JIS News

The National Works Agency (NWA) will spend $94.5 million on Phase 2 of its Disaster Mitigation Programme, as it intensifies work to alleviate the effects of heavy and persistent rains associated with the active 2005 hurricane season and beyond.
Speaking with JIS News, Petra-kene Williams, Acting Communications and Customer Services Manager at the NWA, outlined the extent of work to be undertaken by the Agency under this phase of the programme.
Drains and gullies in all 14 parishes have been earmarked for rehabilitative work. In St. Catherine, drains in Christian Pen, Linstead, east central St. Catherine, Town Gully, and along the Port Henderson Road, and Natural Bridge to Troja main roads will be targeted.
Over in Kingston and St. Andrew, several drains will be cleaned, particularly in the areas of south eastern, east central, north eastern and north western St. Andrew. In nearby St. Thomas, several drains in the eastern and western sections of the parish will be addressed.
“Among the drains to be cleaned are those in Morant Bay, Red Hills, Golden Grove, Market Place, along the Port Morant to Pleasant Hill Road, Potosi to Morant River Bridge, Hampton Court to Duckensfield, and Hampton Court to Rocky Point. Rowlandsfield drains will also be addressed under this programme,” Miss Williams informed.
In Portland, several drains in the Rio Grande Valley, along the Orange Bay to Hope Bay main road, Rio Grande Bridge to Hope Bay main road, Boundbrook to Rio Grande road and sections of Allan Avenue, have been earmarked for clean-up work.
Drains to be cleaned in St. Mary include those along the Broadgate to Toms River, Claremont to Whitehall, Ballards Valley to Little Bay roads, and others in areas of Islington, Enfield and Harmony Hall. In St. Ann, drains to be cleaned under this programme are located in St. Ann’s Bay, as well as the Milford Road main street drain.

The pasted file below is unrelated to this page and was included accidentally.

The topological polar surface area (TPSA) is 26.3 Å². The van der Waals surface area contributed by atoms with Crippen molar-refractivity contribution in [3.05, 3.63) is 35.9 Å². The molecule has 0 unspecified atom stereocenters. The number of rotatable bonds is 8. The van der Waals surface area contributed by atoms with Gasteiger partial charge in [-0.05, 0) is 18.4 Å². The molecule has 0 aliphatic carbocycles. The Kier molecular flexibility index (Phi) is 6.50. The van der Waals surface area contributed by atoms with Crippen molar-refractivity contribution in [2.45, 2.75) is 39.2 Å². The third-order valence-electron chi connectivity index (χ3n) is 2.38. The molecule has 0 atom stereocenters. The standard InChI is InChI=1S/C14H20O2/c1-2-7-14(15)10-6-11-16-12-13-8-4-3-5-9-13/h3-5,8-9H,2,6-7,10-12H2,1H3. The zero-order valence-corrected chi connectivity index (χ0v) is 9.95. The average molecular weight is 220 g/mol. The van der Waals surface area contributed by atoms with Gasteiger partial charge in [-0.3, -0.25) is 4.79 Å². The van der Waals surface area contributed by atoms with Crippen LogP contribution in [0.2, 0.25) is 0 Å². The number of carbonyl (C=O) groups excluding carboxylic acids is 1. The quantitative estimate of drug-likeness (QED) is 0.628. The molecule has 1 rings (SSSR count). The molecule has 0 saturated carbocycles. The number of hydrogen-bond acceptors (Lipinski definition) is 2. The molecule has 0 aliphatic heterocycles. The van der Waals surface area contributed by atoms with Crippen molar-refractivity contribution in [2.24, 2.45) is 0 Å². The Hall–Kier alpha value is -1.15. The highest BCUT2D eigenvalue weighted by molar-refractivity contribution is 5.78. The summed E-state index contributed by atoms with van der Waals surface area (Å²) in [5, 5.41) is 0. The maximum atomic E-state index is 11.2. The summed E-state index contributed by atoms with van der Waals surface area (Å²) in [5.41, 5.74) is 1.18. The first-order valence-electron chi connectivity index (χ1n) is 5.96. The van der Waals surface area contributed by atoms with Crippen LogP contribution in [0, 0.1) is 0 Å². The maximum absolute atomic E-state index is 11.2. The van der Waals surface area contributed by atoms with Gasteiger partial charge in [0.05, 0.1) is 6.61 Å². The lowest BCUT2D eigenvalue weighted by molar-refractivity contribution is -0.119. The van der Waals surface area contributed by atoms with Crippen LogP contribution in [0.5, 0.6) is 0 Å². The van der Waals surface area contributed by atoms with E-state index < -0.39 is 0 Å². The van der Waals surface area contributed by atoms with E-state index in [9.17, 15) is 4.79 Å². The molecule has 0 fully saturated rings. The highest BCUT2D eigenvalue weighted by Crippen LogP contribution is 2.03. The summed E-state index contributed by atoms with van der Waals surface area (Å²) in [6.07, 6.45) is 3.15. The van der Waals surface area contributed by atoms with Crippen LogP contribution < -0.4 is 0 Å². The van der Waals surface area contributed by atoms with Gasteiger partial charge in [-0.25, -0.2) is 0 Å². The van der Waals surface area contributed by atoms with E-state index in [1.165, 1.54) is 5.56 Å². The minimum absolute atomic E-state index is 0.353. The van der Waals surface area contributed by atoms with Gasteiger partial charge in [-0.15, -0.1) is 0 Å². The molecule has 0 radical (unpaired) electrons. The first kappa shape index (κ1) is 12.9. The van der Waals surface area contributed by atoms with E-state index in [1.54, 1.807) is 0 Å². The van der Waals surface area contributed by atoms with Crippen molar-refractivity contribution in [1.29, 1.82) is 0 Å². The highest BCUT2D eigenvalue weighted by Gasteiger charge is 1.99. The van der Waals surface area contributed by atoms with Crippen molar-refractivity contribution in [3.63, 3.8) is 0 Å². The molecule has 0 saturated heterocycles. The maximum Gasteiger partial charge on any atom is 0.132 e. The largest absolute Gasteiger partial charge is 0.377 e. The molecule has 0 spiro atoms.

There are a number of drains in both northern and southern Trelawny to be cleaned under this phase of the Disaster Mitigation Programme.
In Clarendon, 13 drains have been targeted in the area of the Green Bottom to Four Paths main road, as well as drains in Banks, Rocky Point, Western Park Gully and Mitchell Town, among others.
For St. Elizabeth, drains in the Balaclava, Goshen, Holland Bamboo, Junction, Middle Quarters and Great Bay areas will be cleaned, while in Westmoreland, the Grange Hill drains as well as some drains and gullies in the eastern sections of the parish will also be addressed.
In Manchester, the Hermitage, Devon and DeCarteret drains will be cleaned, while in St. James, some of the main drains to be cleaned include those in Chatham, Tucker, Bogue, Bickersteth and on Bevin Avenue.
According to Miss Williams, work has already started on the drains in Linstead, Port Royal, southeastern St. Andrew and eastern Kingston, while work should commence shortly on drains and gullies in Big Pond.Upon completion of this second phase of the Disaster Mitigation Programme, Phase 3 would commence, said Miss Williams.
The Ministry of Transport and Works and the NWA, based on analysis of data collected over the years between 2001 and 2004, formulated the Disaster Mitigation Programme. Throughout that period, Jamaica experienced a number of major floods, which caused much dislocation and millions of dollars in damage. In 2001, there were two major floods, another two in 2002, one in 2003 and three in 2004.
Last year, the NWA spent over $134 million on flood mitigation works, which formed part of the agency’s Disaster Mitigation Programme. The overall programme of works included 16 major drains and gullies across the parishes of St. Catherine, St. Andrew and Clarendon, and 28 smaller projects in St. Catherine, St. Elizabeth, St. James, Westmoreland, St. Mary, St. Thomas and St. Ann. These drains and gullies were bushed, widened and realigned under the programme.

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